GFP News| Pheasant Brood Count Report | Rapid City Archery Deer Opportunity

September 5, 2019

The Next 100 Years – Pheasant Hunting begins Second Century in South Dakota 

PIERRE, S.D. -The second century of pheasant hunting in South Dakota will begin in October, kicking off another year of our state’s robust hunting heritage. The annual pheasant brood count conducted by South Dakota Game, Fish and Parks (GFP) indicated that, despite a tough winter and wet spring, bird numbers are still plentiful. 

“South Dakota offers the greatest opportunity in the country for pheasant hunting,” said Kelly Hepler, Department Secretary for South Dakota Game, Fish and Parks. “Pheasant reproduction in 2019 is right in there with other years and lands open to public hunting are abundant, which means our second century of pheasant hunting will be off to a good start.” 

In a statewide snapshot, numbers are on par with the previous two years. Even with the historic winter snowfall and above average precipitation, the pheasant per mile index remained nearly unchanged from last year for 7 of the 13 survey areas outlined in the 2019 brood survey report. In addition, it is highly likely that flooded ditches and approximately 3.8 million acres of unplanted crop fields reduced the number of pheasants using roadside habitat. These factors likely contributed to variability in the 2019 index because survey conditions were noticeably different compared to 2018. View the full report at

For the long term, providing high quality habitat is key to sustaining healthy pheasant populations. Behind Governor Kristi Noem’s Second Century Habitat Initiative, South Dakota has been doing just that. 

“Enhancing habitat in South Dakota touches every aspect of life in our state,” Noem said. “We must be responsible in protecting these resources, creating healthy habitats, and supporting growth and health in our natural populations. My Second Century Initiative is about families, introducing kids to the adventure of the outdoors, and conserving our outdoor culture for the next generation. Enhancing habitat is a crucial step in strengthening the next 100 years of our outdoor traditions.” 

Hepler agrees that good habitat is beneficial for every species in our state.

“We are committed to the Second Century Initiative,” said Hepler. “By working with Governor Noem, landowners and other conservation partners, we will improve existing habitat and create new habitat opportunities. These efforts will undoubtedly help provide a successful second century of pheasant hunting to the next generation. South Dakota is the best place to hunt pheasants and will be for a long time.”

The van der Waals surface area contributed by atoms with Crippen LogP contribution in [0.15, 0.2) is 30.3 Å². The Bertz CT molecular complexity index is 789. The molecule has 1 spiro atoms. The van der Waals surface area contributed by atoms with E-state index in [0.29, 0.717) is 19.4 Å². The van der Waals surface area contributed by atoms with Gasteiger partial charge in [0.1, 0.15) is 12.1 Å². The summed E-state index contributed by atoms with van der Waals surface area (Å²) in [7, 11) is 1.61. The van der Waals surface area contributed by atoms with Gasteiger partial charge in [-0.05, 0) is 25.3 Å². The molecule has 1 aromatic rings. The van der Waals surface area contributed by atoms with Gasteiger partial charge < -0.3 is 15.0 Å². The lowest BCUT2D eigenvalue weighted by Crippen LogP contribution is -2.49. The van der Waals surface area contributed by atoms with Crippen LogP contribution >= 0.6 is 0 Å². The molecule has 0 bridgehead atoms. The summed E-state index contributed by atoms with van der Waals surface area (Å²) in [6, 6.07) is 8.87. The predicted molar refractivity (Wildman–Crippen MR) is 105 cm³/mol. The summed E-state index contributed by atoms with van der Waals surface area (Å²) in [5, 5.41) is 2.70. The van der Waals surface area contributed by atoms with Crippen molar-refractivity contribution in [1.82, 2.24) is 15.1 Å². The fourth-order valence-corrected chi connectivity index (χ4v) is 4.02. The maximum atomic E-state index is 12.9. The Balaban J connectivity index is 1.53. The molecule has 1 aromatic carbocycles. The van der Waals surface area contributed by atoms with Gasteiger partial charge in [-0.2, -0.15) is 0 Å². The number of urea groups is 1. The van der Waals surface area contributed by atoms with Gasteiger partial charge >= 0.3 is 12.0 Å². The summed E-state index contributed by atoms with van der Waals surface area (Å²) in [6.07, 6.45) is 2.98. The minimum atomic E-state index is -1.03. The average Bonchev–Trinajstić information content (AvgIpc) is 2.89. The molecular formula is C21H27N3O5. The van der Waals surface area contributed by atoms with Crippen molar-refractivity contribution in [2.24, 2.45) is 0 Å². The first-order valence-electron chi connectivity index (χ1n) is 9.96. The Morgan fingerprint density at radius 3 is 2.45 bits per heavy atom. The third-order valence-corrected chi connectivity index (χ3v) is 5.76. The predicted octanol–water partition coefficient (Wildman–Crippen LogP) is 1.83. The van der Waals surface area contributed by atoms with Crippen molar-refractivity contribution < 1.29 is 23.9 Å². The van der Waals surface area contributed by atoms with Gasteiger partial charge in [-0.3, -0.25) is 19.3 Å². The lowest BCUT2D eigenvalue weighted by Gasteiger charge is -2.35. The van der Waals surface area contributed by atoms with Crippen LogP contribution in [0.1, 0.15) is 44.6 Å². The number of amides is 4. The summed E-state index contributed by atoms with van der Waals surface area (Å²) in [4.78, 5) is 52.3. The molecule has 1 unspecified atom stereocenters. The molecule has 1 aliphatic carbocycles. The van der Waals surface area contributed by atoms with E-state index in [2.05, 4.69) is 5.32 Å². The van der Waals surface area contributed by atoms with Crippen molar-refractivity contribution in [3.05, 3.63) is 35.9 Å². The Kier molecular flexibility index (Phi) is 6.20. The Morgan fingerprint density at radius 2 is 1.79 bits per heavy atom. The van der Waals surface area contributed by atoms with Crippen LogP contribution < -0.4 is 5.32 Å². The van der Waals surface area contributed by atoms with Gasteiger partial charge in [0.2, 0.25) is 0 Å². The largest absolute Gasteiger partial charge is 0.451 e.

South Dakota’s 2019 traditional pheasant season runs October 19 through January 5, with a youth season from October 5-9. A resident-only season runs October 12-14. 

The South Dakota Department of Game, Fish and Parks provides sustainable outdoor recreational opportunities through responsible management of our state's parks, fisheries and wildlife by fostering partnerships, cultivating stewardship and safely connecting people with the outdoors.

Rapid City to Offer Limited Archery Antlerless Deer Opportunity

RAPID CITY, S.D. – In response to high numbers of deer living within the city limits, a limited public archery hunt has been set up to provide an opportunity in certain areas within the city limits of Rapid City. This antlerless deer hunting opportunity will be administered cooperatively by the Rapid City Parks and Recreation Department and South Dakota Department of Game, Fish and Parks (GFP). People interested must apply on-line for a free, limited draw Access Permit.

The deadline to apply for this access permit is Sept. 12. Applications are online only. People wanting to apply for this access permit will have to first purchase an antlerless archery deer license. This hunting opportunity will have 3 designated regular hunting zones; Blessed Sacrament, the Outdoor Campus West, and Red Rocks Golf Course.  Each zone will have hunting sessions that hunters will be able to choose from.

“This is a great example of how partnerships can work between city and state governments,” said GFP Deputy Secretary Kevin Robling. “We have been working quite some time with city officials to get to this point.”

Successful applicants will be required to attend a mandatory meeting before these hunting sessions begin.

For more information on this limited archery opportunity, visit:


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